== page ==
Futurist - June 18, 2019
In April 2017, Boaty spent three days exploring the bottom of the Southern Ocean, traveling a total of 180 kilometers (111 miles) while recording the water’s temperature, salinity, and turbulence.
Using a combination of Boaty’s data and measurements collected by the RRS James Clark Ross, researchers were able to identify a previously unknown mechanism allowing the winds blowing over the Southern Ocean — which have been getting stronger in recent decades due to climate change — to increase the turbulence deep beneath the ocean’s surface.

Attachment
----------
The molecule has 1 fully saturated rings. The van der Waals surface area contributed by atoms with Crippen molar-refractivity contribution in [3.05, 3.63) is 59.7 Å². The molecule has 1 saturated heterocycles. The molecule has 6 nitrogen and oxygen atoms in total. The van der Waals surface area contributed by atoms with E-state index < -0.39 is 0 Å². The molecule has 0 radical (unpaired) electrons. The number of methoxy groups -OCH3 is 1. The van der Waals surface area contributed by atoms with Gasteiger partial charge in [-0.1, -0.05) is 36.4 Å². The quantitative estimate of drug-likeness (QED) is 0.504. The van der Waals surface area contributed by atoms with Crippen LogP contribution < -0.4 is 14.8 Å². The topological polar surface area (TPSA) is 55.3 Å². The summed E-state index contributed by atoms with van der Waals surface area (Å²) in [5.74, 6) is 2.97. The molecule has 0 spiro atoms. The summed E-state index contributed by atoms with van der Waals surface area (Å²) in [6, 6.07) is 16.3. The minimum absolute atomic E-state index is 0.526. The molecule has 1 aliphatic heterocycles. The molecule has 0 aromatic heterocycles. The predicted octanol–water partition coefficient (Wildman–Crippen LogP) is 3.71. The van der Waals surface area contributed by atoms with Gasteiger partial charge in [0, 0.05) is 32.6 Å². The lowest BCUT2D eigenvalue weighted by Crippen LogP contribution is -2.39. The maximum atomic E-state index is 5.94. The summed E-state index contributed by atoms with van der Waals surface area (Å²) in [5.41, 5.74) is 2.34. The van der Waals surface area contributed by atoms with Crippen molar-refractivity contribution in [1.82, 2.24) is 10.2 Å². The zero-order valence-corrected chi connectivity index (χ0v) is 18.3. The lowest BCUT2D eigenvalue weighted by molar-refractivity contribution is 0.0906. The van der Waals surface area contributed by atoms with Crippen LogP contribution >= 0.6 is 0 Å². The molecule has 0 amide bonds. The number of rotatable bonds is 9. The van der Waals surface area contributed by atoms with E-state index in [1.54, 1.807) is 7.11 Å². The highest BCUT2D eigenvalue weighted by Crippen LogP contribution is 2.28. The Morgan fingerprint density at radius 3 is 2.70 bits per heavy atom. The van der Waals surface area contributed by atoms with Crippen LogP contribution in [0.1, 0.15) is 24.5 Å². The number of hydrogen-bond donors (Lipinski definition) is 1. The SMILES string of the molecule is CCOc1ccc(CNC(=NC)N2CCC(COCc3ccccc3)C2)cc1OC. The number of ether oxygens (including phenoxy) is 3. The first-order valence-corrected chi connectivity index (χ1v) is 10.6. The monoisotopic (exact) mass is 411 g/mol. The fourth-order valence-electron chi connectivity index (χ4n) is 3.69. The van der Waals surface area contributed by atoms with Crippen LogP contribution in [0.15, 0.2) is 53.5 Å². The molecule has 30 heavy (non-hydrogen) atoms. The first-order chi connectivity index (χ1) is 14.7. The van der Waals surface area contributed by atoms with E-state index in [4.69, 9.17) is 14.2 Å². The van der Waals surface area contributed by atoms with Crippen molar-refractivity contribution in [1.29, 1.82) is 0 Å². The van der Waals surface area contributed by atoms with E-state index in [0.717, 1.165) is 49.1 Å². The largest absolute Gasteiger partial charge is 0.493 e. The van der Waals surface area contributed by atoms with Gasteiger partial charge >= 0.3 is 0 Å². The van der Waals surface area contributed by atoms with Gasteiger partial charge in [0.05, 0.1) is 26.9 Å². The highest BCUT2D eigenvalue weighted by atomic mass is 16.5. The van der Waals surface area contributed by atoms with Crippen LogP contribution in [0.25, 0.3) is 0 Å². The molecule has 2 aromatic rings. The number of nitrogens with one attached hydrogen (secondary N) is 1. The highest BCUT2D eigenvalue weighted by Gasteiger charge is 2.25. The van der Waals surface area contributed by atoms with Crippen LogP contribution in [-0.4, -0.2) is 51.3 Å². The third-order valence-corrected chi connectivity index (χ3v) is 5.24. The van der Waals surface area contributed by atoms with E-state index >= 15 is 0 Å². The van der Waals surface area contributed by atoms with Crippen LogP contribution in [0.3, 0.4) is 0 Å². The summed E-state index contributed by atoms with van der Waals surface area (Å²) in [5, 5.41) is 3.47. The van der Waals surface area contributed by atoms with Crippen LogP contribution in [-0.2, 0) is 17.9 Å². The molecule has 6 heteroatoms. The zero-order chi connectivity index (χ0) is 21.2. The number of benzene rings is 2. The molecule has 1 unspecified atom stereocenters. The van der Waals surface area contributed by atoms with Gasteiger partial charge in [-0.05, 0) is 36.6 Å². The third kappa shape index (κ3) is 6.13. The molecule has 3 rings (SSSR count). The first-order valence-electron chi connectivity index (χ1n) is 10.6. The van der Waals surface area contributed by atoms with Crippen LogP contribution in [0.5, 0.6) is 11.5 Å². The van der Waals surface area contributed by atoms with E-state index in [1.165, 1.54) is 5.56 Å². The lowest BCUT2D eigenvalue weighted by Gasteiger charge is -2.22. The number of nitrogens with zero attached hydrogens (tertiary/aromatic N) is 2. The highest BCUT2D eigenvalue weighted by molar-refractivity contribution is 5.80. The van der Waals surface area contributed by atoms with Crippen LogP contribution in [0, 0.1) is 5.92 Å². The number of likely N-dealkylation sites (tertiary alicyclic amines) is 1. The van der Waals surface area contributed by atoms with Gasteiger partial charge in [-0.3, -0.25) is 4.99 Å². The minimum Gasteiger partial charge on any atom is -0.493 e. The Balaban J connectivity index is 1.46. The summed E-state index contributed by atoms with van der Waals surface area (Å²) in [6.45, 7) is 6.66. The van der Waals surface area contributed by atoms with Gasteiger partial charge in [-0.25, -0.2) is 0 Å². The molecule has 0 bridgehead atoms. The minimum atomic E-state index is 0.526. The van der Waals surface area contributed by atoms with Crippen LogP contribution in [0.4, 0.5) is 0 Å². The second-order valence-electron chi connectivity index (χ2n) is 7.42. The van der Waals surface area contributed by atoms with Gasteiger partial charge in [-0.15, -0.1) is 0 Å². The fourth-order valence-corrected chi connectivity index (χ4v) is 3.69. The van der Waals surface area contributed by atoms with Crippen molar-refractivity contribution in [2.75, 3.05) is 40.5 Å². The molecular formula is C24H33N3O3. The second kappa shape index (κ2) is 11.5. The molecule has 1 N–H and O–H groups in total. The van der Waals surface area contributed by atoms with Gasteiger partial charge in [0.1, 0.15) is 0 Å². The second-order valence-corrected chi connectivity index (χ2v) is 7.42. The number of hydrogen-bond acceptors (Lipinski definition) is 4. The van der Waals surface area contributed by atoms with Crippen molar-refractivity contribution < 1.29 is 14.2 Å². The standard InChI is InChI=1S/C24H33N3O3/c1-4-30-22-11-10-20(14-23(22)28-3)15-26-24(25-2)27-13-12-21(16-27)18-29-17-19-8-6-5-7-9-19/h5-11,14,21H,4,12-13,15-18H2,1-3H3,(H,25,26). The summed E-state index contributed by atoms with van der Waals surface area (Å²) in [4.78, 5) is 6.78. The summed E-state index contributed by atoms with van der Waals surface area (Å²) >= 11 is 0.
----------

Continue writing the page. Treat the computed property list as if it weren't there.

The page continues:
“Our study is an important step in understanding how the climate change happening in the remote and inhospitable Antarctic waters will impact the warming of the oceans as a whole and future sea level rise,” researcher Alberto Naveira Garabato said in a news release.
“The data from Boaty McBoatface gave us a completely new way of looking at the deep ocean,” researcher Eleanor Frajka-Williams added.
READ MORE: Boaty McBoatface’s debut outing sheds new light on the warming ocean abyss [University of Southhampton]